Friday roundup: Nashville and Miami stadiums still on hold, cable bubble may finally be bursting, minor-league contraction war heats up

Happy Scottish Independence Day! And now for the rest of the news:


12 comments on “Friday roundup: Nashville and Miami stadiums still on hold, cable bubble may finally be bursting, minor-league contraction war heats up

  1. I suspect it’s more likely that the Oilers gained value due to, you know, having the best player on Earth at their disposal.

    • And yet still managing to miss the playoffs every single year…

      The new arena has resulted (I’m told) in increased revenues. What used to be $7-8 half filled cups of not cold beer are now $12-13 half filled cups of not cold beer.

      Excepting the cheapest of the seats (of which there are few) available, the avg ticket cost has gone through the roof as well. I don’t know if it’s possible to sit anywhere below the nosebleeds that costs less than $200.

      Revenues are definitely up. And I doubt the wasting of Conor McDavid’s considerable talent is a significant factor in the price increases. Owners do this because people pay the prices. That is rarely related to any one player. If it was, the Knicks would be paying fans to attend their games.

  2. re: the story about the ill fated janitor.. very sad news. However, this never seems to matter to advertisers. I can’t be the only one who’s had an ad for a ‘feel good’ product pop up in the middle of a news video about a truly horrific crime.

    You’d think the Google or FB advertising contracts would prohibit your company’s ad being run as an interrupt or popup during a school shooting or similar story, wouldn’t you?

    • They already offer it — maybe advertisers aren’t being diligent enough about using the exceptions?

      https://support.google.com/google-ads/answer/3306596?hl=en

  3. I guess I do not socialize with the right people as the Schadenfreude I was casting toward Las Vegas’s faulty bolts was based on naming their stadium Allegiant Field. With that name you are tempting fate and just asking the bolts to fail.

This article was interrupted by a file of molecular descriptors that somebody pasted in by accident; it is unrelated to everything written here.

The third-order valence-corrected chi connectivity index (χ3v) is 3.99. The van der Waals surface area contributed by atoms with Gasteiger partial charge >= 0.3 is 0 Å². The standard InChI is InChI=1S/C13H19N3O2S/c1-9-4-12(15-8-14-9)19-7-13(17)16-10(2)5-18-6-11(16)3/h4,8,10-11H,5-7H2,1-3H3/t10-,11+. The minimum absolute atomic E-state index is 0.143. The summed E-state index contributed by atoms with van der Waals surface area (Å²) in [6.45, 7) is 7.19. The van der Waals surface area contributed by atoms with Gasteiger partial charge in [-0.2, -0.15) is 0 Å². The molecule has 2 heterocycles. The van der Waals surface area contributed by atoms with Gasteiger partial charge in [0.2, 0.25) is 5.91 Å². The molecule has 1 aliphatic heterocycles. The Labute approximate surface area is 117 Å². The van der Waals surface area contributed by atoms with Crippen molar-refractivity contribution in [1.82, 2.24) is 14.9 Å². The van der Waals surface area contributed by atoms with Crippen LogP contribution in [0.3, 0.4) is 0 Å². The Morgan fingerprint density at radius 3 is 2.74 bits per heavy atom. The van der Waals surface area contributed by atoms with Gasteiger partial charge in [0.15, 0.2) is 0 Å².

4. Personally looking forward to public stadium subsidies being paid in Scottish-issued Euros.

  5. “The cash cow going dry” is an apt metaphor, indeed. Dairy cows are useful only as long as they are producing milk. When they “go dry,” their value to the dairy farmer disappears. Generally, a dry cow is either sick, or too old to be sold for butchering. In the old days, the farmer would slaughter such a cow for his own family’s consumption: ranch families got used to really tough steaks.

    A slight tweak of the wording, and the “mixed metaphor” become the perfect metaphor.

  6. Interesting that while Rob Manfred is threatening to cut out 42 minor league affiliates because it costs them too much to pay their Low A and Rookie League prospects peanuts, MLB teams have somehow been able to find enough quarters between the couch cushions to sign 89 players to contracts worth over $100,000,000 since Kevin Brown signed with the Padres for $105 million in 1999. Nice to know the Yankees are willing to eliminate the 35 jobs their Staten Island affiliate could provide (I’m guessing at MAYBE $1,500 a month per player) so they can afford to pay Gerrit Cole $324 million over the next few years.

    Maybe it’s actually a GOOD thing that fewer kids are playing baseball these days because potential jobs after they graduate high school are going to be drying up. Way to “grow your sport,” Rob.

  7. Related, I’ve been wondering: what do you think would happen if/when MLS collapses under its own weight? I ask because with so many subsidized stadia and deep-pocketed owners, I wonder if there would be any government intervention to prop the league up. A theory of mine with the rising expansion fees and subsidies is that it would make it much harder for cities and owners to walk away from contracting teams. Is MLS’s hope that a new league would just emerge from the ashes? What’s the endgame if the league goes pear-shaped?

    • What kind of a scenario are you picturing? The league’s expenses aren’t that huge, so at worst it seems like a bunch of owners would end up holding franchises that are worth a lot less than they paid for them, which, oh well.

      I guess conceivably they could end up in an Arena Football League-like situation where they get into a squabble with player over salaries and eventually disappear in a hissy fit. But I don’t think anyone plans for that other than to say “don’t let that be us.” The WeWork CEO didn’t have a plan for his bubble collapsing.

      • I guess the scenario I’m imagining is where almost the entirety of the league goes to the way of most Sun Belt NHL teams – bleeding tons of money, and cities like Columbus, Glendale, or Sunrise giving outright cash payments in response. I could see hemorrhaging happen if the cable bubble bursts right as labor/ownership issues boil over. I can’t imagine the current franchising model, nor the low salaries and Byzantine rules around player allotment, would last forever for MLS or the players. Also, it seems like a ton of clubs are running in the red currently, but everyone seems cool with that out of the assumption that eventually these assets will be be profitable. What if these clubs turn out to be the suburban tract homes of sports franchises, and rich owners decide to get out with nobody buying and the less deep-pocketed ones holding the bag? I don’t think a financial fallout in MLS is impossible.

        • The cable bubble shouldn’t have much impact on MLS, as they don’t get a ton of revenue from cable rights even now. (Maybe SUM does for national-team games, but that’s a slightly different issue.) I agree that the current business model doesn’t look sustainable over the long run, but there’s a long way between “can’t keep justifying ever-increasing expansion fees” and “league bankruptcy.”